We sailed all around it; it is less than 2 square kilometers in size, so it didn't take that long. The coast consists mainly of a cliff and there is one cave. We saw the head of a gray seal emerge from the coastal waters. Seals were the first mammals that started breeding here, in 1983. The first birds were already there in 1963, 2 weeks after the volcanic eruption started and the island was formed. Now 89 bird species have been counted that occasionally reside on Surtsey. You can also see small patches of green appear on the slope of the volcano.

On the way back the wind strengthened and halfway through I exchanged my spot in the front for the much more comfortable seats behind the skippers' backs. We sailed into some more caves in search of rare birds and then ended in the beautiful bay of Heimaey again. The excitement beforehand and the journey towards it made this visit to Surtsey special, also because you know that this is a rare ‘tick’. The number of sea birds you see along the way is incredible. The island of Surtsey itself is not beautiful, but it is fascinating and combined with the much greener other Westman Islands makes for an unforgettable experience in Iceland.

Els - 6 September 2020

Leave a comment


Clyde 6 September 2020

That's great. I'm glad you found my review useful Michael :)

Els Slots 6 September 2020

It takes about 45 minutes to go directly from Heimaey to Surtsey, but we stopped a lot on the way. The full tour was just under 3 hours.

Jay T 6 September 2020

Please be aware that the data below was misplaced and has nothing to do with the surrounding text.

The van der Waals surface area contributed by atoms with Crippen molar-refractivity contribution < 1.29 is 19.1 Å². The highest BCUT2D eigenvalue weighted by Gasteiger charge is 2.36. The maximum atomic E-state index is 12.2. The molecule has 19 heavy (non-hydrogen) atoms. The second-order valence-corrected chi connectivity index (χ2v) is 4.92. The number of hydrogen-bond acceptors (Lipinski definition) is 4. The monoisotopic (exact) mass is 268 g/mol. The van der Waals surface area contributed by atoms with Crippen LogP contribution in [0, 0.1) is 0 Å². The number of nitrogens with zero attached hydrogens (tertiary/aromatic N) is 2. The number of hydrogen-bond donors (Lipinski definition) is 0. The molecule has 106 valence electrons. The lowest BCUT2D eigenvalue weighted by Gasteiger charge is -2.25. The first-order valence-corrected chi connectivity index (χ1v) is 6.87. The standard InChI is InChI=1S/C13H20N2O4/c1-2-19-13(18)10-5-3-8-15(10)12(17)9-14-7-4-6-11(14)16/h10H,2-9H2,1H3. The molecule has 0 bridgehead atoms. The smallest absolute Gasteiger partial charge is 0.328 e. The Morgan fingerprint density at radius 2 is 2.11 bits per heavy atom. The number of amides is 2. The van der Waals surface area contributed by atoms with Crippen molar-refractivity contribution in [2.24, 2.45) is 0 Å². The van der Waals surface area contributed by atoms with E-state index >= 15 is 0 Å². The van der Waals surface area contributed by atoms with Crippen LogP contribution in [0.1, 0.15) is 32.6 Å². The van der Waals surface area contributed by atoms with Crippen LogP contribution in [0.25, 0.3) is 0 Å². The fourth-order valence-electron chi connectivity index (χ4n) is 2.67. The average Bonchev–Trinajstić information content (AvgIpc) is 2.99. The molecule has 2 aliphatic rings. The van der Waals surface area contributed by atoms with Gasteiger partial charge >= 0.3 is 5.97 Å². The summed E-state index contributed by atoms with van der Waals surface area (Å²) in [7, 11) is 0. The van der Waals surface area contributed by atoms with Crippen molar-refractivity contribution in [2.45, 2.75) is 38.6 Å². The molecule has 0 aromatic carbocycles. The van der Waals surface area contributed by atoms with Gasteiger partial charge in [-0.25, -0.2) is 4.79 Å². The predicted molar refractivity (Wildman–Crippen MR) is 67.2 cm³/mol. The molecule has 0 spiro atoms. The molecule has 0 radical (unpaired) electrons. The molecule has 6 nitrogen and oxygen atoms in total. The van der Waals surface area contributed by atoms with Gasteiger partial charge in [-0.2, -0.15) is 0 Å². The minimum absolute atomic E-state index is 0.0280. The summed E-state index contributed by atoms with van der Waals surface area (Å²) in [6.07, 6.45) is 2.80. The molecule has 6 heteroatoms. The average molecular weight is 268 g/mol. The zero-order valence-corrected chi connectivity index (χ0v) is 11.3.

That looks like an amazing adventure — I’m so glad a boat trip to a remote island finally worked out for you! How long was the trip out to Surtsey and back?

Michael Ayers 6 September 2020


As Els said, yes they take cards, but last year they were just getting that set up, so it took some effort, now it should be smooth.

Also, I have been meaning to mention to you that this summer I went to Falun Copper Mountain, and I was fortunate that I read your review first, beacuse otherwise I might have not known about the chance for the Eagle-Owls. Because of your comment, I went back in the evening and had a great look at one. I owe you a life bird!

Els Slots 6 September 2020

Everything is credit (or debit) card based in Iceland, Clyde. Even the tiniest turf house can by paid by card. SACA has got a small hut in the Heimaey harbour, which they opened up right before the tour to get my coveralls, pay with the card machine and drop my luggage.

Michael Ayers 6 September 2020

This is outstanding! Since I noticed Surtsey on you "recent visits" list, I have been looking forward to this post. Glad you made it and it sounds like you had good weather, but maybe a little more rough seas than I did. It's also nice to hear that saca has gotten some more Surtsey customers. The island was one of my favorite site visits, and your post brings back some great memories. Though, personally, I felt the island was very beautiful, just in its own special way.

Clyde 6 September 2020

Quite an adventure! Thanks for sharing. Just one question: does the skipper accept credit cards or cash only?